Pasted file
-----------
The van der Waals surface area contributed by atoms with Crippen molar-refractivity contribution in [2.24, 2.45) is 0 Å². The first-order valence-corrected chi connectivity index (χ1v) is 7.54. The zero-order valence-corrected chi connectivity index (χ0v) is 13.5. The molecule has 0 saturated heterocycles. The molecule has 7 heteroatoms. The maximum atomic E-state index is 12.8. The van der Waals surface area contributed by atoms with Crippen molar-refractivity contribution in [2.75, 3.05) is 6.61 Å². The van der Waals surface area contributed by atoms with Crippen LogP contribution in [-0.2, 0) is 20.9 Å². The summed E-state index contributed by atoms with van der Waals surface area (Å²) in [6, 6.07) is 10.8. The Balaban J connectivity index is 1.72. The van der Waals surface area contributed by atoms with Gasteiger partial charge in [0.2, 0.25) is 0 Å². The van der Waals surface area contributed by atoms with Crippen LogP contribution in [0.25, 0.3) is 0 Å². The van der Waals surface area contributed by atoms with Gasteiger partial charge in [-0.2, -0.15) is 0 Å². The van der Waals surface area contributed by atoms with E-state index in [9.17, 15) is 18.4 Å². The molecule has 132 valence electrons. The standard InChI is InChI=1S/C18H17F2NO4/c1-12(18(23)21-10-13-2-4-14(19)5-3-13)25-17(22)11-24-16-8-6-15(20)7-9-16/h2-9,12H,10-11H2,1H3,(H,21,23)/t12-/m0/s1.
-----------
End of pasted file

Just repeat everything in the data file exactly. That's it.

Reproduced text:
The van der Waals surface area contributed by atoms with Crippen molar-refractivity contribution in [2.24, 2.45) is 0 Å². The first-order valence-corrected chi connectivity index (χ1v) is 7.54. The zero-order valence-corrected chi connectivity index (χ0v) is 13.5. The molecule has 0 saturated heterocycles. The molecule has 7 heteroatoms. The maximum atomic E-state index is 12.8. The van der Waals surface area contributed by atoms with Crippen molar-refractivity contribution in [2.75, 3.05) is 6.61 Å². The van der Waals surface area contributed by atoms with Crippen LogP contribution in [-0.2, 0) is 20.9 Å². The summed E-state index contributed by atoms with van der Waals surface area (Å²) in [6, 6.07) is 10.8. The Balaban J connectivity index is 1.72. The van der Waals surface area contributed by atoms with Gasteiger partial charge in [0.2, 0.25) is 0 Å². The van der Waals surface area contributed by atoms with Crippen LogP contribution in [0.25, 0.3) is 0 Å². The van der Waals surface area contributed by atoms with Gasteiger partial charge in [-0.2, -0.15) is 0 Å². The van der Waals surface area contributed by atoms with E-state index in [9.17, 15) is 18.4 Å². The molecule has 132 valence electrons. The standard InChI is InChI=1S/C18H17F2NO4/c1-12(18(23)21-10-13-2-4-14(19)5-3-13)25-17(22)11-24-16-8-6-15(20)7-9-16/h2-9,12H,10-11H2,1H3,(H,21,23)/t12-/m0/s1.